When to See a Rheumatologist for Your Back Pain

Back pain is a common reason for people to go to the healthcare provider. But what type of healthcare provider is best for your back pain?

Often, the answer is a rheumatologist. They're board-certified MDs who specialize in diseases of the joints. Or, in other words, most types of arthritis.

However, sometimes the answer is an orthopedist. They're considered the top experts on osteoarthritis. That's the most common type and features wear-and-tear damage.

Rheumatologists generally focus on systemic, autoimmune, and inflammatory forms of arthritis.

Rheumatologists and orthopedists treat joint diseases in similar ways. But rheumatologists don’t perform surgery and many orthopedists do (depending on their specialty).

This article looks at rheumatic diseases that cause back pain, when you should see a rheumatologist, and the differences between rheumatologists and orthopedists.

Medical consultation
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Rheumatic Disease Facts

Joint diseases affect:

  • 54.4 million people in the United States, 11 million of whom have a rheumatic disease
  • Almost 300,000 American children
  • People of all ages, races, and genders

Rheumatic Diseases and the Spine

Rheumatic diseases that affect the spine can be very difficult to live with. These include:

  • Rheumatoid arthritis (RA): Often starts in smaller joints of the hands and feet and later moves to the neck and/or back. May also strike organs and have systemic symptoms.
  • Ankylosing spondylitis (AS): Primarily a disease of the spine, may also impact the shoulders, hips, knees, and ankles. Systemic symptoms including fever and fatigue are possible.
  • Axial spondylitis: Primarily affects the spine, chest, and pelvis. May also cause problems in the eyes, bowel, skin, and connective tissues.
  • Psoriatic arthritis (PsA): Pain in the lower back (lumbar spine) is common, especially in severe cases. Can affect other joints and causes psoriasis (a skin disease.)
  • Reactive arthritis: A reaction to infection. Can involve the spine but is more common in the joints of the limbs, hands, and feet.
  • Enteropathic arthritis: Mainly affects the spine but can include other joints. Associated with inflammatory bowel disease.

What Is Autoimmune Disease?

An autoimmune disease involves your immune system attacking healthy tissues, cells, or substances in your body. The immune system mistakes the target for something dangerous, like a virus or bacterium, and tries to destroy it. This can lead to pain, inflammation, and a host of other symptoms that vary depending on what's being damaged.

When to See a Rheumatologist

Most of the time muscle aches, pains, or injuries aren't serious. But if your joints hurt and especially if you have signs of inflammation that don't go away after a day or two, you may need to see a healthcare provider. 

Symptoms of inflammation include:

  • Redness
  • Swelling
  • Pain
  • Stiffness
  • Loss of joint function

Usually, the journey to the rheumatologist’s office starts with an appointment with your primary care provider. If necessary, they can refer you to either a rheumatologist or an orthopedist. The decision depends on what appears to be going on.

Rheumatologist
  • Treats autoimmune diseases affecting the joints

  • Not a surgeon

  • Referral possible for pain in multiple joints, joint pain without injury, and joint pain along with back pain or systemic symptoms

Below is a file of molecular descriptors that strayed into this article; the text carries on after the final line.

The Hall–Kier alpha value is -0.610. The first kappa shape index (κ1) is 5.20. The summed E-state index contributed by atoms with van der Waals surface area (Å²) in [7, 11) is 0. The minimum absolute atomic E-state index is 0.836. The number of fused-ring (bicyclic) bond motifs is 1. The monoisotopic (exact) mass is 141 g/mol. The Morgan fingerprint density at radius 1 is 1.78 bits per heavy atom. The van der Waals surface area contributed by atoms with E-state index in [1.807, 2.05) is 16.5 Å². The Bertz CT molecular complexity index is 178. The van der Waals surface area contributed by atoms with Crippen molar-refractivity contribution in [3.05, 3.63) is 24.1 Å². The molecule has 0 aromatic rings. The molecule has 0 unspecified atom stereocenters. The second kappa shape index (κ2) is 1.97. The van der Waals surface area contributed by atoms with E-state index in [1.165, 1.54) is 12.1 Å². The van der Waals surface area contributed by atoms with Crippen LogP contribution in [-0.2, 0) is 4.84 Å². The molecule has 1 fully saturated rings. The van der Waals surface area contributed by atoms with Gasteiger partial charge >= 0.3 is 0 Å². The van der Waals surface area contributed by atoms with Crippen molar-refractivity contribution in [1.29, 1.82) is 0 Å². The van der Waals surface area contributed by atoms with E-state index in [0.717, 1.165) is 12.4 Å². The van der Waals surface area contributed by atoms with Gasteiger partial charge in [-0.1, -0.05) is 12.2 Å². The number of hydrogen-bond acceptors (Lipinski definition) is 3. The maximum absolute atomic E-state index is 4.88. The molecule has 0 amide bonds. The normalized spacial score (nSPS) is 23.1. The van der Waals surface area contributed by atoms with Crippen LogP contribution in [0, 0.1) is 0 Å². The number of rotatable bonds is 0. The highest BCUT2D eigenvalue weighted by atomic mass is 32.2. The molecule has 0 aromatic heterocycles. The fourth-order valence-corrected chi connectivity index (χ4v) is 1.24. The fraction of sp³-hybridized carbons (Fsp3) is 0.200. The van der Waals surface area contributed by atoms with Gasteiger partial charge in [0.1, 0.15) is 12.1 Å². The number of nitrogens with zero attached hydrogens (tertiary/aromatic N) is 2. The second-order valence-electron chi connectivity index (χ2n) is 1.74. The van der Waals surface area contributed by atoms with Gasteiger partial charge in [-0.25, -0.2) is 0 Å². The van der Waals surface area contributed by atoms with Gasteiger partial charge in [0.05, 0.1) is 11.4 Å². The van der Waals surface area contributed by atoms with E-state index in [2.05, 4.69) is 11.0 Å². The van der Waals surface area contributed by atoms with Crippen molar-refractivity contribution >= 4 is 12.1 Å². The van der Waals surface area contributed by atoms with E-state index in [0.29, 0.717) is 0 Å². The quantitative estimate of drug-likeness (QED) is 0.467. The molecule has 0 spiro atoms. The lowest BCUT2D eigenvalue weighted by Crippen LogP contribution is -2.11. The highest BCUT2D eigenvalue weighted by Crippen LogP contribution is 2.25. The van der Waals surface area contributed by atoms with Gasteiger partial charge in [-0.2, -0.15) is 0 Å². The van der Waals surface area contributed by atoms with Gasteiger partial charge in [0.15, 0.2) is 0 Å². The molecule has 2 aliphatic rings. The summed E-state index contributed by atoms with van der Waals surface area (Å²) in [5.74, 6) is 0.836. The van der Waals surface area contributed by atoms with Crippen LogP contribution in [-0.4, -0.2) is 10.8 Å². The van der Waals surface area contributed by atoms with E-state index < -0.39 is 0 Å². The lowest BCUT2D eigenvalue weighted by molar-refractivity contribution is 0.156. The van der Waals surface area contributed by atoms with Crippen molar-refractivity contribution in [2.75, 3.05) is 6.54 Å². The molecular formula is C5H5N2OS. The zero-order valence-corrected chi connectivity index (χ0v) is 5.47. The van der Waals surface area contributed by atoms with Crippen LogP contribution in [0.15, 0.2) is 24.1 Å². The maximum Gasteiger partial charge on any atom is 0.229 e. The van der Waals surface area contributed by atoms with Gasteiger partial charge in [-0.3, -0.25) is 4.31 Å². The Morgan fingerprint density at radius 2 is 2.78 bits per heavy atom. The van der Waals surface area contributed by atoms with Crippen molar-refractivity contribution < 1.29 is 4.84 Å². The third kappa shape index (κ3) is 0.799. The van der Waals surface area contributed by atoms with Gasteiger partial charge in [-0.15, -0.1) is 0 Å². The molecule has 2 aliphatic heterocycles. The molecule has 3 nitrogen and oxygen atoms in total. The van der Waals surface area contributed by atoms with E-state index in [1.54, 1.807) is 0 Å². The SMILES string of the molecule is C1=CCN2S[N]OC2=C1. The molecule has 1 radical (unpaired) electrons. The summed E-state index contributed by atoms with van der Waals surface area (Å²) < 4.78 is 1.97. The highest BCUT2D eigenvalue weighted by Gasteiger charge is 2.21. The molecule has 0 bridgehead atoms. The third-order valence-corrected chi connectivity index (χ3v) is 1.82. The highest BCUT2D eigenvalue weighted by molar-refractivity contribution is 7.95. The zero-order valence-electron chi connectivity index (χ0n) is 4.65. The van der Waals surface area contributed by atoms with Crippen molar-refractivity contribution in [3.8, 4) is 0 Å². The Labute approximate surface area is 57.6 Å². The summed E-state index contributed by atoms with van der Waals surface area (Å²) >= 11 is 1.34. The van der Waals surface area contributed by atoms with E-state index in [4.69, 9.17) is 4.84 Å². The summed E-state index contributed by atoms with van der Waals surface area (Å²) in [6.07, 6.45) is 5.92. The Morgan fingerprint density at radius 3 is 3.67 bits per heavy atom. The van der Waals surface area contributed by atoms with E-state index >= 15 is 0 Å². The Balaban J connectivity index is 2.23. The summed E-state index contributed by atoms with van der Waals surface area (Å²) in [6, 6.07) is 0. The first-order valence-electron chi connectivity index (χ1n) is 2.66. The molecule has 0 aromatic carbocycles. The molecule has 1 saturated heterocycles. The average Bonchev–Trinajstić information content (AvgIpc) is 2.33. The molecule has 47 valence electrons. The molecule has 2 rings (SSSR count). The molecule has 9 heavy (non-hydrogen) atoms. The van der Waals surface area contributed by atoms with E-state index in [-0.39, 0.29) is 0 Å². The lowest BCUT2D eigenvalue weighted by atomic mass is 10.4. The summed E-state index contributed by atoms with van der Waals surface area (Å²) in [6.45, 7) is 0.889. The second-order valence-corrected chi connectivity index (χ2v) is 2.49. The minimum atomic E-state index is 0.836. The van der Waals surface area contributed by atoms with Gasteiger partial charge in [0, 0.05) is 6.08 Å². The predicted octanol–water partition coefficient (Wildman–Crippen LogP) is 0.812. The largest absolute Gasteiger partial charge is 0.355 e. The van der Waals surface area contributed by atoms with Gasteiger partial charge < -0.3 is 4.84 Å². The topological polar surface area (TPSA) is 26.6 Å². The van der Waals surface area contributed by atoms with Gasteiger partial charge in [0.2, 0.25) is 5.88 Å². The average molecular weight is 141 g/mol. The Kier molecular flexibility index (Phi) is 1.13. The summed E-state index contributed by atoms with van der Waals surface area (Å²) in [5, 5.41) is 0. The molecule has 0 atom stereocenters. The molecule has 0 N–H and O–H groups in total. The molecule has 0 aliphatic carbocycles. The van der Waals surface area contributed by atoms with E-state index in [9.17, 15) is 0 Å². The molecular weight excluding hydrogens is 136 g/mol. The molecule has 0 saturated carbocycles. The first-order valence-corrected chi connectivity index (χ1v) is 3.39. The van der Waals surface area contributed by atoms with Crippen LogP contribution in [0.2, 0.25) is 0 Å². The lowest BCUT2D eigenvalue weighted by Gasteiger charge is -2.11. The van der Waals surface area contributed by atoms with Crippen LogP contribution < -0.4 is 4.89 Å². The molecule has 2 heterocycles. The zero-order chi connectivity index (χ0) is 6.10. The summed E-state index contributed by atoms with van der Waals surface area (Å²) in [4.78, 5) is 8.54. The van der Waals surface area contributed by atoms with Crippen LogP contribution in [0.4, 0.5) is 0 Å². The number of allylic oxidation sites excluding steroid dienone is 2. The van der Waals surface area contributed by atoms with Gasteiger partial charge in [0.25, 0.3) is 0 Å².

• Also treats lupus, Sjögren's syndrome, gout, fibromyalgia, scleroderma

Orthopedist
  • Treats osteoarthritis and injuries to the bones and joints

  • May be a surgeon

  • Referral possible for joint or muscle pain due to injury, progressive pain aggravated by carrying weight, joint replacement surgery

  • Also treats nerve pain, scoliosis, herniated disc, osteoporosis, sciatica, whiplash

For an injury or suspected osteoarthritis, they'll likely choose an orthopedist. If they suspect an autoimmune form of arthritis, they'll likely choose a rheumatologist.

If you have a family history of autoimmune or rheumatic disease, be sure to tell your provider. That puts you at a higher risk of developing one yourself, which may influence their referral or treatment decisions.

Your healthcare provider may opt to treat your pain rather than refer you to someone. If your pain returns once you stop taking the medication, let your provider know and ask for a referral to a rheumatologist.

Summary

Back pain is extremely common. Different types of back pain are treated by different healthcare providers: rheumatologists and orthopedists.

A rheumatologist is an expert in autoimmune diseases such as rheumatoid arthritis and ankylosing spondylitis. Orthopedists are often surgeons and treat things like joint and muscle injuries and osteoarthritis.

Common autoimmune diseases that impact the spin include RA, AS, axial spondylitis, PsA, reactive arthritis, and enteropathic arthritis.

You should see a rheumatologist if you have back pain that's isn't due to an injury and doesn't go away in a few days, or pain that comes back after treatment. You may need to first see your primary care provider for a referral.

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5 Sources
Verywell Health uses only high-quality sources, including peer-reviewed studies, to support the facts within our articles. Read our editorial process to learn more about how we fact-check and keep our content accurate, reliable, and trustworthy.
  1. Centers for Disease Control and Prevention. Arthritis: National statistics. Updated February 7, 2018.

  2. American College of Rheumatology. Rheumatic disease in America: The proble. The impact. The answers. Updated 2013.

  3. Arthritis Foundation. Juvenile arthritis (JA).

  4. Johns Hopkins Medicine. About arthritis and other rheumatic diseases.

  5. Johns Hopkins Medicine. Spinal arthritis (arthritis in the back or neck).

Additional Reading